Single nucleotide polymorphism 1623 A/G (rs180195) in the promoter of the Thyroglobulin gene is associated with autoimmune thyroid disease but not with thyroid ophthalmopathy
Received 3 March 2017
Accepted for publication 15 May 2017
Published 25 July 2017 Volume 2017:11 Pages 1337—1345
Checked for plagiarism Yes
Review by Single anonymous peer review
Peer reviewer comments 2
Editor who approved publication: Dr Scott Fraser
Hooshang Lahooti,1,2 Senarath Edirimanne,1,2 John P Walsh,3,4 Leigh Delbridge,5,6 Emily J Hibbert,1,2 Jack R Wall1,2
1Thyroid Research Laboratory, Sydney Medical School – Nepean Clinical School, The University of Sydney, Kingswood, NSW, Australia; 2Nepean Blue Mountains Local Health District, Kingswood, NSW, Australia; 3Department of Endocrinology and Diabetes, Sir Charles Gairdner Hospital, Nedlands, WA, Australia; 4School of Medicine and Pharmacology, The University of Western Australia, Crawley, WA, Australia; 5Department of Surgery, Royal North Shore Hospital, St Leonards, NSW, Australia; 6Sydney Medical School – Northern Clinical School, The University of Sydney, NSW, Australia
Background: Our studies over recent years have focused on some new ideas concerning the pathogenesis for the orbital reaction that characterizes Graves’ ophthalmopathy namely, that there are antigens expressed by thyroid tissue and orbital tissue where they are targeted by autoantibodies and/or sensitized T cells, leading to orbital inflammation. While this has been well studied for the thyroid stimulating hormone-receptor, the possible role of another major thyroid antigen, Thyroglobulin (TG), has been largely ignored.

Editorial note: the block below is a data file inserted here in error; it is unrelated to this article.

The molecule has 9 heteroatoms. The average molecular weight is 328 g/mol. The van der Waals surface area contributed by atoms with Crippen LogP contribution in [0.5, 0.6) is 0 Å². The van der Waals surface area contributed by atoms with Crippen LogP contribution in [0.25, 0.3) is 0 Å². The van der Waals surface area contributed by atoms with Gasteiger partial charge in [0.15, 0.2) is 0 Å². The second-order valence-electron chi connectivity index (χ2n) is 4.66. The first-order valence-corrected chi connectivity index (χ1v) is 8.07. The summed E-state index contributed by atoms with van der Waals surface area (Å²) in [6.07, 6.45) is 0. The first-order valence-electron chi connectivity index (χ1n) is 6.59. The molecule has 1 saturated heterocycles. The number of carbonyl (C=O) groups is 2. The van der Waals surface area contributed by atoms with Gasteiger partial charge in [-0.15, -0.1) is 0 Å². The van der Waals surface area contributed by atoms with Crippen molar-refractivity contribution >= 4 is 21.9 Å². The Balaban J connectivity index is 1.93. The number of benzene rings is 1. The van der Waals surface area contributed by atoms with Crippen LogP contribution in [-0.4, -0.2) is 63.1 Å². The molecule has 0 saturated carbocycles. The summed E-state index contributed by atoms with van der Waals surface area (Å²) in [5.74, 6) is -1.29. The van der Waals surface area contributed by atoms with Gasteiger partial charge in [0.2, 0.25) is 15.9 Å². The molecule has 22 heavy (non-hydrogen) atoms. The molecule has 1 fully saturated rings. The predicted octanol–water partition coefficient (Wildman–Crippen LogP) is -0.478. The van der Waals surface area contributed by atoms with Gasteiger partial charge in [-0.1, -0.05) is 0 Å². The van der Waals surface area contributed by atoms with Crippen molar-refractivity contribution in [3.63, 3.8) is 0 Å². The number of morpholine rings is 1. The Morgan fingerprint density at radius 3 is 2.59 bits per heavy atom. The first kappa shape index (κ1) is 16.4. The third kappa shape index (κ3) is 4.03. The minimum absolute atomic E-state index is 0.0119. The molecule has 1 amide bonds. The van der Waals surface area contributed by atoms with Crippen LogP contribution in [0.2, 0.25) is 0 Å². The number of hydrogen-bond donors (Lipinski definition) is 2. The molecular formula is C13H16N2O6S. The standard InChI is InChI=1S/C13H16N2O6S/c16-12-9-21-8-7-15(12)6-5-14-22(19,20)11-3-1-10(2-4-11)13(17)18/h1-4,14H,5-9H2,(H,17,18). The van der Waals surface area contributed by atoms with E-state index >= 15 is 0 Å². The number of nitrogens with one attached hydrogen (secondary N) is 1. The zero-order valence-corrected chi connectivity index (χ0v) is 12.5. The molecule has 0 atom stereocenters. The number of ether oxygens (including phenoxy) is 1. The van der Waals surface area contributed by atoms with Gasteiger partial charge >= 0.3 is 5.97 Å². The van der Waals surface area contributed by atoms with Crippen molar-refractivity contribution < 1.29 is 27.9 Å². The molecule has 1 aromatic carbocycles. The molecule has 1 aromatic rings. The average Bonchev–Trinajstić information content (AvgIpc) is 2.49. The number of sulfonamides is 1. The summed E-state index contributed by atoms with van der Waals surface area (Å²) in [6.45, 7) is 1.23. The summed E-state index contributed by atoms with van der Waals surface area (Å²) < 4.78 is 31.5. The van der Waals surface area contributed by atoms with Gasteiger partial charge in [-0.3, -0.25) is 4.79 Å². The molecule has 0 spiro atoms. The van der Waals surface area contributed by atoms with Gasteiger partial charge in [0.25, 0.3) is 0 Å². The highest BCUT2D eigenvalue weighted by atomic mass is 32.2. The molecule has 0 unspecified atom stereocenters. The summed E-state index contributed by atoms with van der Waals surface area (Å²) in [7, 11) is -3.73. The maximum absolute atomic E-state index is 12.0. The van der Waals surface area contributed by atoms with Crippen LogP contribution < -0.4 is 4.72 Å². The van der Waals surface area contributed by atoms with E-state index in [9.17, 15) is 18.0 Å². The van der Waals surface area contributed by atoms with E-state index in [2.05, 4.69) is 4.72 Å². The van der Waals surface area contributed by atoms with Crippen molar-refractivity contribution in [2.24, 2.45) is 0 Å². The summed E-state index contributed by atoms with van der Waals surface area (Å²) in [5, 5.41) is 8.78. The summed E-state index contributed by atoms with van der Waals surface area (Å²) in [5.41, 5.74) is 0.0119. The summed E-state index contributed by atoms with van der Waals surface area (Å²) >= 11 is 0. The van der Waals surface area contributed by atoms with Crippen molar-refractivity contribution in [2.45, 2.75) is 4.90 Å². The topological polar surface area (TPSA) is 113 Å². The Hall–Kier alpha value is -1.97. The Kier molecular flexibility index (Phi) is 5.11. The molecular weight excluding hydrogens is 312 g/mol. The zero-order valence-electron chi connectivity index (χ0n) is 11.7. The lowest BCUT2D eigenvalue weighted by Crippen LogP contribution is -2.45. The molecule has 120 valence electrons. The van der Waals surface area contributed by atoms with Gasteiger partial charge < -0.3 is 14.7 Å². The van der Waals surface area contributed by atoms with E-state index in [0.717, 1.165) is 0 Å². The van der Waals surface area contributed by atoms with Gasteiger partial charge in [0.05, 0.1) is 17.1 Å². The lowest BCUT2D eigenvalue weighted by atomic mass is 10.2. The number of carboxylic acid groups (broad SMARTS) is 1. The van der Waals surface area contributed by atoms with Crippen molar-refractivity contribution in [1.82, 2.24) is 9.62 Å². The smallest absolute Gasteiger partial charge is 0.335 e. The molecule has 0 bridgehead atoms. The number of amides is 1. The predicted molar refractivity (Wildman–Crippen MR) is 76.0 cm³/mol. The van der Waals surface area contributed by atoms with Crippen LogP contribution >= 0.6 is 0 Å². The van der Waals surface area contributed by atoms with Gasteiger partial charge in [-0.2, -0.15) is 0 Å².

Methods: We identified novel variant 1623 A/G single nucleotide polymorphism (SNP) (rs180195) in the promoter of TG gene associated with autoimmune thyroid disorders. We genotyped the TG SNPs rs2069566, rs2076739, rs121912646, rs121912647, rs121912648, rs121912649, rs121912650, rs137854433, rs137854434, and rs180195 by MassARRAY SNP analysis using iPLEX technology in a cohort of 529 patients with thyroid autoimmunity with and without ophthalmopathy, and controls.
Results: We showed that variant 1623 A/G SNP (rs180195) in the promoter of TG gene is a marker for thyroid autoimmunity, but not for ophthalmopathy. We showed that there was a significant difference in the distribution of the major allele (G) vs minor allele (A) in patients with Hashimoto’s thyroiditis (HT). In HT the wild-type (GG) genotype was less common. We showed that the genotypes homozygous AA and heterozygous GA rs180195 SNP in the promoter of TG gene were more closely associated with thyroid autoimmunity than the wild-type (GG) polymorphism, and are thus, markers of autoimmunity.
Conclusion: rs180195 SNP was previously identified by Stefan et al independently of us, who showed that this TG SNP predisposed to autoimmune thyroid diseases. However, this is the first study to explore the association between TG SNPs and HT. Our findings support the notion that the thyroid and orbital disorders are not part of the same disease, ie, “Graves’ disease” or “Hashimoto’s disease”, but separate autoimmune disorders.
Keywords: hyperthyroid, Hashimoto’s, thyroid eye disease, orbital, homozygote, heterozygote, T-cells
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